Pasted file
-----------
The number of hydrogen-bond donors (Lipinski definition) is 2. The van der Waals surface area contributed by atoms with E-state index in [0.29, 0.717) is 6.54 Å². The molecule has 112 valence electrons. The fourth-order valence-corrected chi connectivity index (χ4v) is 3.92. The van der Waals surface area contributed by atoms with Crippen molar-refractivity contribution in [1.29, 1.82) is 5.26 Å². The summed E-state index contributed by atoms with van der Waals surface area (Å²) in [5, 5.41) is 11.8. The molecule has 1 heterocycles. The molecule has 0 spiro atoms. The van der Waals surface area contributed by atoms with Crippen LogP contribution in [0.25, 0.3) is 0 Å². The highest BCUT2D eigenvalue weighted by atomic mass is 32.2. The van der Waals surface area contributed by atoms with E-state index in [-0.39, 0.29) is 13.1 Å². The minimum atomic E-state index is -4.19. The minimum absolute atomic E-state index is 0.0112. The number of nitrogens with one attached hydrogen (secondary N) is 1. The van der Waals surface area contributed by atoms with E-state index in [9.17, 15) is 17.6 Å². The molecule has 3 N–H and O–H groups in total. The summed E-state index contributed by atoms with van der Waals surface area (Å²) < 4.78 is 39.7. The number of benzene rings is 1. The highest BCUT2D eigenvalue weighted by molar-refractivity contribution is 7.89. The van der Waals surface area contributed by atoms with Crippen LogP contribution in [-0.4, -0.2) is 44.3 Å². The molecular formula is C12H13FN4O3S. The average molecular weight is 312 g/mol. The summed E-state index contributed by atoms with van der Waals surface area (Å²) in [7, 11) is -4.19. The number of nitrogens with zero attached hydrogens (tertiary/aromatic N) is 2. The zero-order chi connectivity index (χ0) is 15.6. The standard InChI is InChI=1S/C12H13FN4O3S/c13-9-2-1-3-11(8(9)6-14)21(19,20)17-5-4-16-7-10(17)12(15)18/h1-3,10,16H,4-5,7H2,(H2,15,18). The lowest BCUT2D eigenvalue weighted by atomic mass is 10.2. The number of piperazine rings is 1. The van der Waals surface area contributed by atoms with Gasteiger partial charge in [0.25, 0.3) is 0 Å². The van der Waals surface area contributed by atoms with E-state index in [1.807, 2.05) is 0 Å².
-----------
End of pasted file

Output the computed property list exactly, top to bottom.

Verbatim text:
The number of hydrogen-bond donors (Lipinski definition) is 2. The van der Waals surface area contributed by atoms with E-state index in [0.29, 0.717) is 6.54 Å². The molecule has 112 valence electrons. The fourth-order valence-corrected chi connectivity index (χ4v) is 3.92. The van der Waals surface area contributed by atoms with Crippen molar-refractivity contribution in [1.29, 1.82) is 5.26 Å². The summed E-state index contributed by atoms with van der Waals surface area (Å²) in [5, 5.41) is 11.8. The molecule has 1 heterocycles. The molecule has 0 spiro atoms. The van der Waals surface area contributed by atoms with Crippen LogP contribution in [0.25, 0.3) is 0 Å². The highest BCUT2D eigenvalue weighted by atomic mass is 32.2. The van der Waals surface area contributed by atoms with E-state index in [-0.39, 0.29) is 13.1 Å². The minimum atomic E-state index is -4.19. The minimum absolute atomic E-state index is 0.0112. The number of nitrogens with one attached hydrogen (secondary N) is 1. The van der Waals surface area contributed by atoms with E-state index in [9.17, 15) is 17.6 Å². The molecule has 3 N–H and O–H groups in total. The summed E-state index contributed by atoms with van der Waals surface area (Å²) < 4.78 is 39.7. The number of benzene rings is 1. The highest BCUT2D eigenvalue weighted by molar-refractivity contribution is 7.89. The van der Waals surface area contributed by atoms with Crippen LogP contribution in [-0.4, -0.2) is 44.3 Å². The molecular formula is C12H13FN4O3S. The average molecular weight is 312 g/mol. The summed E-state index contributed by atoms with van der Waals surface area (Å²) in [7, 11) is -4.19. The number of nitrogens with zero attached hydrogens (tertiary/aromatic N) is 2. The zero-order chi connectivity index (χ0) is 15.6. The standard InChI is InChI=1S/C12H13FN4O3S/c13-9-2-1-3-11(8(9)6-14)21(19,20)17-5-4-16-7-10(17)12(15)18/h1-3,10,16H,4-5,7H2,(H2,15,18). The lowest BCUT2D eigenvalue weighted by atomic mass is 10.2. The number of piperazine rings is 1. The van der Waals surface area contributed by atoms with Gasteiger partial charge in [0.25, 0.3) is 0 Å². The van der Waals surface area contributed by atoms with E-state index in [1.807, 2.05) is 0 Å².